Wednesday, February 3, 2010


An old man died alone last month. Well, not exactly alone. The only witnesses -- his many canine companions ... each beloved, but mute.

The news came yesterday morning as I sat at my desk, slightly annoyed by yet another interruption: A "shirt-tail" relative of our SIL had been found Monday evening, midst conditions I'll only refer to as "horrific."

Reclusive by choice since his wife's death, "R" was a pleasant enough fellow. Oh, we'd had occasion to brush shoulders now and then at some family get-togethers, but I never really took the time to visit with him.
Like an apparition, he'd appear out of nowhere... sit to the side, watching the children ... then quietly disappear again. A neatly-dressed, shy little man, sporting an oversize crucifix and a sweet smile.

My heart is hurting tonight for DH's daughter and SIL ~ barred (er, protected) by the police from entering his modest house. Guilt-ridden, I suppose, for not thinking to pick up the phone when many days passed without a word. So busy, we presume all is right under the sun.

I think, too, my unrest stems from a fear of dying alone -- no-one the wiser. How isolated we've become from our neighbors, arriving home each evening and burrowing into our little sanctuaries.

Some years ago I heard the story of a lady who, at her husband's casket, leaned down to whisper: "Someday, please tell me what happened."

I'm not big on making resolutions, but I hope this incident serves to make me more aware of my fellow travelers. Don't we owe it to one another?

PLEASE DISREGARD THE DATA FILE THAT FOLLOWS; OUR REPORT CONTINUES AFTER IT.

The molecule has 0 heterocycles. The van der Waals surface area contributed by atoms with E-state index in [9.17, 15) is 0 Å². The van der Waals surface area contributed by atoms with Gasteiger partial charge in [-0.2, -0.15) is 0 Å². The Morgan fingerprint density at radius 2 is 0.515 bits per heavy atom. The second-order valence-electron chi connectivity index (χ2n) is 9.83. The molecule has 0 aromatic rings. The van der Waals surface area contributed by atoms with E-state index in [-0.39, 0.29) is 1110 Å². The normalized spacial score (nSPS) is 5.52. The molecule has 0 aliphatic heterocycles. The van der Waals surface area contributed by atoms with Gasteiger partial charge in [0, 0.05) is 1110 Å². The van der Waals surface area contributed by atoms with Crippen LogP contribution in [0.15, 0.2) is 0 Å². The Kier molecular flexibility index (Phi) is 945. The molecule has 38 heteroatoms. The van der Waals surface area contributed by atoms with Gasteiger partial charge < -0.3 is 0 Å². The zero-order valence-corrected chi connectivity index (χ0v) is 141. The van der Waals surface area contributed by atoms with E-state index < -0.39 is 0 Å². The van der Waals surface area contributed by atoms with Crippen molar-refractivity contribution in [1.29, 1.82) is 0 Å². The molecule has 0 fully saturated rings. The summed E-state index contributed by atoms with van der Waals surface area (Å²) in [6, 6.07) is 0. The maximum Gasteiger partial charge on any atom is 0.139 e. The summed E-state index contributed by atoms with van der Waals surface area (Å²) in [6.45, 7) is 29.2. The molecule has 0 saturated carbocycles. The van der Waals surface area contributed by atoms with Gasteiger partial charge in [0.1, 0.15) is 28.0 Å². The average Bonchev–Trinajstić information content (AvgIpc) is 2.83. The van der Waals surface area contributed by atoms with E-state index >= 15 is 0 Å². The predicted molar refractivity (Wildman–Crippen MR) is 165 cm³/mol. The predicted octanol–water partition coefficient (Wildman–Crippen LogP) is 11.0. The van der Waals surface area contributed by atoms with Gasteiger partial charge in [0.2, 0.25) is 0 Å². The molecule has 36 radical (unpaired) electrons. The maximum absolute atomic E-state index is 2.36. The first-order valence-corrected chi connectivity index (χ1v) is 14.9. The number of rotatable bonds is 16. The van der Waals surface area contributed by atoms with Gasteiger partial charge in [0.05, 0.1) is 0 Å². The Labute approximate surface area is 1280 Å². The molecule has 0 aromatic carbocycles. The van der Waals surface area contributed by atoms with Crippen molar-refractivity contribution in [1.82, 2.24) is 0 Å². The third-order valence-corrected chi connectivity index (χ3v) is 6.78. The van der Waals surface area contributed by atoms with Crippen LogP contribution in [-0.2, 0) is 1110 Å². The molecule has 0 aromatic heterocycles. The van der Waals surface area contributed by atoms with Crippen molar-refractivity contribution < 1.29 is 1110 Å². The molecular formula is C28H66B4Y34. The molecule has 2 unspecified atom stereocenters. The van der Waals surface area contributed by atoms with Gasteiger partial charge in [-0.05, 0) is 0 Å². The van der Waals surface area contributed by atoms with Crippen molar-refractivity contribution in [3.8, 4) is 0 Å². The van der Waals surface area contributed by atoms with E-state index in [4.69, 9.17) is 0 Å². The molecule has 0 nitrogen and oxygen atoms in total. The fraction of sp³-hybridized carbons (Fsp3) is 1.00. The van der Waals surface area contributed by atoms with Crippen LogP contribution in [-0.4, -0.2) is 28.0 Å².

1. I can hear the cry of isolation in your post. I'm right there with you. We need each other in our society and we've gotten so far from caring for one another. It shouldn't be this way. I'm glad you wrote this, making us aware.

  2. Oh Sweetie...
    How very sad this is. We so try to speak to our children every night/at least everyday. We never want a day to go by that they do not know how much we love them. We are the same with our grandchildren.

    I call my folks at least every other day (3) at the most. As I cannot see them every day, as they are so far away, I need to hear their voices. My brother checks on them every day and sees to anything that they might need, and he is ever so good to keep me posted. He knows the love runs deep.

    Thank you for sharing this. It reminds people of how very short our lives are, never take each others lived for granted and always remember to tell your loved ones, that you love them.

    Country hugs sweetie and so much love...Sherry

  3. Thanks, we have a deal where we phone one naother by a certain time and if no answer, call the nearest neighbor to ck. If still no answer, the caller goes personally to check on "his charge". Too many sad stories abound.

  4. This is a sad touching post. I hope I have learned something from it. ....Thanks for your comments on my post today. I have never given feeling I was obeying a law. I always gave because I wanted to and out of love. I have just felt that I needed some kind of goal, standard, or target to shoot for. The tithe has served well to keep me from "hanging too loose" and not being consistent in my giving. I think your statement:"I think we feel better,inside, when we make a conscious decision to give with a joyous heart" is a good one. Your church in Florida had been taught well and lived what they were taught.


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